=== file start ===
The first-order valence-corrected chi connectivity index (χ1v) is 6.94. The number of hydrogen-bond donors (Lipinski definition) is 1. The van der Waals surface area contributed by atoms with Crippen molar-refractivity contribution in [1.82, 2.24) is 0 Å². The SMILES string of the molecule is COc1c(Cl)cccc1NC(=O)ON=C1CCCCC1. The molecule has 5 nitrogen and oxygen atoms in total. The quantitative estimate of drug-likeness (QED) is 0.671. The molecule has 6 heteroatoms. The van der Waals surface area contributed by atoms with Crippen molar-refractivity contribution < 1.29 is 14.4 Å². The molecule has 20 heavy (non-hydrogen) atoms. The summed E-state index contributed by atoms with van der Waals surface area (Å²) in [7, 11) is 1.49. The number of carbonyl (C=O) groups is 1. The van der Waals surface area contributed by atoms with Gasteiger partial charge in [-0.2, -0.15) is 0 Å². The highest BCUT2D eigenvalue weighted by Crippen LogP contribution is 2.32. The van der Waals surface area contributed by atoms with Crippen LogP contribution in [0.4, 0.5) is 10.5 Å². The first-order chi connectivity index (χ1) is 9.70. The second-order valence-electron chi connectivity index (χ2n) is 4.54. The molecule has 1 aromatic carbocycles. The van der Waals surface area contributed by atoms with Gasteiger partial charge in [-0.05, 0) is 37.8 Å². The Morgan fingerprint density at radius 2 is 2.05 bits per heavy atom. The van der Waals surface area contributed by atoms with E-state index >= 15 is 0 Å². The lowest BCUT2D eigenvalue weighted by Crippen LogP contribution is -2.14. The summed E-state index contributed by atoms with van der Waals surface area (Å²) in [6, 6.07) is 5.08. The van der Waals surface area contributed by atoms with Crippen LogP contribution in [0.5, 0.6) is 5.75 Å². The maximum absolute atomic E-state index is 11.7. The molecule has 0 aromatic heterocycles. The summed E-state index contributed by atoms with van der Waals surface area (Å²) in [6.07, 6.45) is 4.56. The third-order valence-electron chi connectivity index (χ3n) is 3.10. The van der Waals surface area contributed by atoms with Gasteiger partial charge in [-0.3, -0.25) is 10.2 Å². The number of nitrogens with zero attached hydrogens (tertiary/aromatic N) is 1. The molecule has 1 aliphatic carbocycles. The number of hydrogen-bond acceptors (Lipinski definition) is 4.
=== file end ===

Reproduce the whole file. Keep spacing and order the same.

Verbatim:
The first-order valence-corrected chi connectivity index (χ1v) is 6.94. The number of hydrogen-bond donors (Lipinski definition) is 1. The van der Waals surface area contributed by atoms with Crippen molar-refractivity contribution in [1.82, 2.24) is 0 Å². The SMILES string of the molecule is COc1c(Cl)cccc1NC(=O)ON=C1CCCCC1. The molecule has 5 nitrogen and oxygen atoms in total. The quantitative estimate of drug-likeness (QED) is 0.671. The molecule has 6 heteroatoms. The van der Waals surface area contributed by atoms with Crippen molar-refractivity contribution < 1.29 is 14.4 Å². The molecule has 20 heavy (non-hydrogen) atoms. The summed E-state index contributed by atoms with van der Waals surface area (Å²) in [7, 11) is 1.49. The number of carbonyl (C=O) groups is 1. The van der Waals surface area contributed by atoms with Gasteiger partial charge in [-0.2, -0.15) is 0 Å². The highest BCUT2D eigenvalue weighted by Crippen LogP contribution is 2.32. The van der Waals surface area contributed by atoms with Crippen LogP contribution in [0.4, 0.5) is 10.5 Å². The first-order chi connectivity index (χ1) is 9.70. The second-order valence-electron chi connectivity index (χ2n) is 4.54. The molecule has 1 aromatic carbocycles. The van der Waals surface area contributed by atoms with Gasteiger partial charge in [-0.05, 0) is 37.8 Å². The Morgan fingerprint density at radius 2 is 2.05 bits per heavy atom. The van der Waals surface area contributed by atoms with E-state index >= 15 is 0 Å². The lowest BCUT2D eigenvalue weighted by Crippen LogP contribution is -2.14. The summed E-state index contributed by atoms with van der Waals surface area (Å²) in [6, 6.07) is 5.08. The van der Waals surface area contributed by atoms with Crippen LogP contribution in [0.5, 0.6) is 5.75 Å². The maximum absolute atomic E-state index is 11.7. The molecule has 0 aromatic heterocycles. The summed E-state index contributed by atoms with van der Waals surface area (Å²) in [6.07, 6.45) is 4.56. The third-order valence-electron chi connectivity index (χ3n) is 3.10. The van der Waals surface area contributed by atoms with Gasteiger partial charge in [-0.3, -0.25) is 10.2 Å². The number of nitrogens with zero attached hydrogens (tertiary/aromatic N) is 1. The molecule has 1 aliphatic carbocycles. The number of hydrogen-bond acceptors (Lipinski definition) is 4.